JWT-based authentication

JSON Web Token (JWT) is a standard for transmitting information in a JSON object, and is popularly used for authentication. The information contained in the header and payload is signed, meaning the recipient of the token can verify integrity using RSA, ECDSA, or HMAC.

JWTs consist of a header, payload, and signature, all of which are encoded with URLBase64 encoding and separated by dots.


The JWT payload can include information about the user, such as their name, access status, and email address, as well as information about the token, such as the token issuance time and token expiration time.

For JWTs to work with Nozee, we need to be able to extract the JWT, verify the JWT with the RS256 algorithm using the trusted server’s public key, and extract the domain from the JWT, meaning the JWT must contain the user’s email.

Retrieving the trusted server’s public key

For the Auth0 standard, servers that sign their JWTs with the RS256 algorithm have certificates containing the JWT-signing public key available at https://auth0.[domain].com/pem or https://[domain] For OpenAI/ChatGPT, these are at The public key must be extracted from the certificate using OpenSSL. This is the method Nozee used to obtain the OpenAI public key. Servers that want to easily verify the JWTs should obtain keys from https://auth0.[your_domain].com/.well-known/jwks.json or https://[your_domain], as libraries support this endpoint. The first “x5c” value is the certificate containing the public key used to sign JWTs.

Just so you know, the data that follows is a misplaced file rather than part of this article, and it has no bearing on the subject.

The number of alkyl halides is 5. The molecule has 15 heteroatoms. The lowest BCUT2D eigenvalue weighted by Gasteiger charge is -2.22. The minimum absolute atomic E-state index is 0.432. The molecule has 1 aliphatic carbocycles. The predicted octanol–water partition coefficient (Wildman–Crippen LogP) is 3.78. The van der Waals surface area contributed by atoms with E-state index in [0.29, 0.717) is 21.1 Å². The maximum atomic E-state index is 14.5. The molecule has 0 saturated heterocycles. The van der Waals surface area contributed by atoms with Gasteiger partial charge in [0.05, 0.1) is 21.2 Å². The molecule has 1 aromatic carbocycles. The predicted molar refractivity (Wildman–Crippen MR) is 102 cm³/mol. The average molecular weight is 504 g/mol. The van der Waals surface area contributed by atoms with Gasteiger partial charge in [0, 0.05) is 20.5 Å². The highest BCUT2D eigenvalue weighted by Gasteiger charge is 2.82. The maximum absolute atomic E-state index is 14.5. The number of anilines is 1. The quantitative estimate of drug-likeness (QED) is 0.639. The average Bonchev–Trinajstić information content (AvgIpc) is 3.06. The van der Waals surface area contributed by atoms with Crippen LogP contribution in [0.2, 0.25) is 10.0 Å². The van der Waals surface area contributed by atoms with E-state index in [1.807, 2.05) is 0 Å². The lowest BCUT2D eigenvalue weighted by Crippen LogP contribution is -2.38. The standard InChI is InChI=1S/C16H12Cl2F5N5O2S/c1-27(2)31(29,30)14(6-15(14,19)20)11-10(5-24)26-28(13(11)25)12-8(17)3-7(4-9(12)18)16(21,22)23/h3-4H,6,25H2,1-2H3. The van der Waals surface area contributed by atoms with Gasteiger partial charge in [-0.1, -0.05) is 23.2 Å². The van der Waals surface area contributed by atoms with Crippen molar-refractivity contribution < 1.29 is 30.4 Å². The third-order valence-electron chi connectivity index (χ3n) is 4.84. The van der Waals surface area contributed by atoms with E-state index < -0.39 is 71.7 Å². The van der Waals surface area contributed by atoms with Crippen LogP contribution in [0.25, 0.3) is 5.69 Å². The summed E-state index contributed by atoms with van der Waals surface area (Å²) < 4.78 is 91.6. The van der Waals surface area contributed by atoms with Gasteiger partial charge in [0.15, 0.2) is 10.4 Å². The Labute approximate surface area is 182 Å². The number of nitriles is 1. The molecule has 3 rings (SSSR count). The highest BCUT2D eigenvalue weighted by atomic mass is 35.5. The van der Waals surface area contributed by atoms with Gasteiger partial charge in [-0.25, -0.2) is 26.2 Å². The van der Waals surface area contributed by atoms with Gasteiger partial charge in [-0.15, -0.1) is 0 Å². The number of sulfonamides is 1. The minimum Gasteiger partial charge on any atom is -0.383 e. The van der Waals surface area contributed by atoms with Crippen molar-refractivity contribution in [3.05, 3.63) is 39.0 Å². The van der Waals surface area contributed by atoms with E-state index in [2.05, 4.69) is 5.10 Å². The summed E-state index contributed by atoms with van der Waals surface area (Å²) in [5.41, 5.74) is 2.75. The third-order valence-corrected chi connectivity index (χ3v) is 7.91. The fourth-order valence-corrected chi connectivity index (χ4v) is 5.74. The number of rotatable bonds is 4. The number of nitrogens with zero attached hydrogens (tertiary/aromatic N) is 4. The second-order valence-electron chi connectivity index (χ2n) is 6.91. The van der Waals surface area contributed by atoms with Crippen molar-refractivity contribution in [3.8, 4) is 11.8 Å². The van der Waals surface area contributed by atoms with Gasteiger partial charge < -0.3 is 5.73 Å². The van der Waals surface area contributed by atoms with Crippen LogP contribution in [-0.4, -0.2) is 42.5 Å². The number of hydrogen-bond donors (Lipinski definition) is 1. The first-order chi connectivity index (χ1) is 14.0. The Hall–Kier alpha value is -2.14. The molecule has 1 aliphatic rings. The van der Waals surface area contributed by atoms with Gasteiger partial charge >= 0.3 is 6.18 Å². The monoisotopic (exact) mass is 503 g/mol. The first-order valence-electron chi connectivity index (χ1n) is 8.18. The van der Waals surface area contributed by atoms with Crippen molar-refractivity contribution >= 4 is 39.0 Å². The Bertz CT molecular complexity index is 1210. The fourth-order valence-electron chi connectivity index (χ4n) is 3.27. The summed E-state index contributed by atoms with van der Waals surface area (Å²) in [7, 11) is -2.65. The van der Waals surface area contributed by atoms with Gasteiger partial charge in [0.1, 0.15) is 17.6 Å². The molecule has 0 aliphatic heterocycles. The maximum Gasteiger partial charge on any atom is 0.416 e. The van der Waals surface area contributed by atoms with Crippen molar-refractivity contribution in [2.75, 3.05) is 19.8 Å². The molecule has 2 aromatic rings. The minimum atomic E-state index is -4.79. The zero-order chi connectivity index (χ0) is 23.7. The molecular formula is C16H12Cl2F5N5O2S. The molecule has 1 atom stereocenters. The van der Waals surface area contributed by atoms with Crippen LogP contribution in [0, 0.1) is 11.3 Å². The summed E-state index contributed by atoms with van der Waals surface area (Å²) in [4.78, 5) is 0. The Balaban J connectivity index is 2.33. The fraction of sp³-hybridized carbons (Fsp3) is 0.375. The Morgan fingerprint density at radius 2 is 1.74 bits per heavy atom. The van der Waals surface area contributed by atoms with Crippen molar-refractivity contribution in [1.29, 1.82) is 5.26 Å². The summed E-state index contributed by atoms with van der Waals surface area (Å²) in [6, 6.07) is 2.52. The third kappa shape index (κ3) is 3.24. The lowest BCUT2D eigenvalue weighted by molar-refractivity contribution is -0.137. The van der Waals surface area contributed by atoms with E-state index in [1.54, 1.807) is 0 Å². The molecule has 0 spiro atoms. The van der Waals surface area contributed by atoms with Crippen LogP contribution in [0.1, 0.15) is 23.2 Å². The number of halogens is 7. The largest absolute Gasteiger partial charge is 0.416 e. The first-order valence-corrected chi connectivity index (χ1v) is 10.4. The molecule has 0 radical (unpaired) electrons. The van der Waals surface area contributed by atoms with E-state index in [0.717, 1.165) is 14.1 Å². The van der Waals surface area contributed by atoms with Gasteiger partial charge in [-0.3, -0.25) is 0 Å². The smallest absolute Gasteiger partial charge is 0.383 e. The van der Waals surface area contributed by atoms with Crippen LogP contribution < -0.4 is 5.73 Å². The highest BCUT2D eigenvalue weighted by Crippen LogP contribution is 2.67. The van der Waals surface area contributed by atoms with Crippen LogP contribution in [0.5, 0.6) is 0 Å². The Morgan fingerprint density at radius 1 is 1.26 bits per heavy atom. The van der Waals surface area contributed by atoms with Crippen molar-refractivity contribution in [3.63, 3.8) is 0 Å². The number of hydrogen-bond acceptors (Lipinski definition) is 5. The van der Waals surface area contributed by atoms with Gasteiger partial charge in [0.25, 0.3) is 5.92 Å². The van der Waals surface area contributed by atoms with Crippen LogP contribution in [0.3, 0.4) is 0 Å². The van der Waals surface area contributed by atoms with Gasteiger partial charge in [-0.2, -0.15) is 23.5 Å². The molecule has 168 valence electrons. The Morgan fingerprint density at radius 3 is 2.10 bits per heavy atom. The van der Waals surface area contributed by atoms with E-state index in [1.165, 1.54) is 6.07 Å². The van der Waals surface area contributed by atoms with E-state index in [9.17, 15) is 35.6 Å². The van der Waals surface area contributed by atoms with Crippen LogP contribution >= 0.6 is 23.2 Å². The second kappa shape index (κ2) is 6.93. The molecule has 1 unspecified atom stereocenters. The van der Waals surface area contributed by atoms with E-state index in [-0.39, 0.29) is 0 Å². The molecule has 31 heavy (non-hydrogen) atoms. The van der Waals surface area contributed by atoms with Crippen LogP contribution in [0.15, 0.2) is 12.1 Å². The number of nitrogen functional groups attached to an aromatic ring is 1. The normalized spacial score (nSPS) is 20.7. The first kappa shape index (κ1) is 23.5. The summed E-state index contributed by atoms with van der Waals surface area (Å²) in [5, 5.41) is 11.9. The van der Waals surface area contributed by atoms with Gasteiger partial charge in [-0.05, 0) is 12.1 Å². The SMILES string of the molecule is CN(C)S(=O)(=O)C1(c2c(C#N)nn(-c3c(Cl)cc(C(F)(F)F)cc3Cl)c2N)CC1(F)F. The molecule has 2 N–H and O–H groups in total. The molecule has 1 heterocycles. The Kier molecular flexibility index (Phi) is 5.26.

Extracting the JWT

While there are different ways of extracting a JWT, such as from cookies or local storage, Nozee extracts the JWT from the request headers where Authorization bearer <jwt> is set through our extension.

Many sites use Auth0 JWTs. For future reference, we’ve compiled a list of sites, as well as their compatibility with what Nozee aims to achieve.

SiteJWT accessContains email or email domain in JWTSignature algorithm


Through network request headers, Authorization bearer <jwt> is set.

Yes, contained in JWT payload



Through network request headers, Authorization bearer <jwt> is set.


















RS256 or HS256 (unclear)

The statelessness property of JWTs makes them less popular for session management compared to session cookies, since backends are unable to revoke the JWT until the token expires. Thus, JWTs are recommended for short-lived tokens, or as one-time tokens to confirm authentication. Oftentimes, JWTs are encrypted by the JWE standard for encryption, which is why many sites did not have available and easily accessible JWTs to use. For instance, most Auth0 applications who use JWTs for authentication encrypt their tokens. Google uses JWTs not as sessions in the browser, but to transport sessions on one server to another (SSO).

While OpenAI was the only site we found that works for “proof of organization”, as the client sends the JWT through network requests, making it compatible with our extension and the JWT contains the email the user authenticated with. However, the other sites in the chart may work for use cases that solely want to verify authentication and can support accessing JWTs through cookies.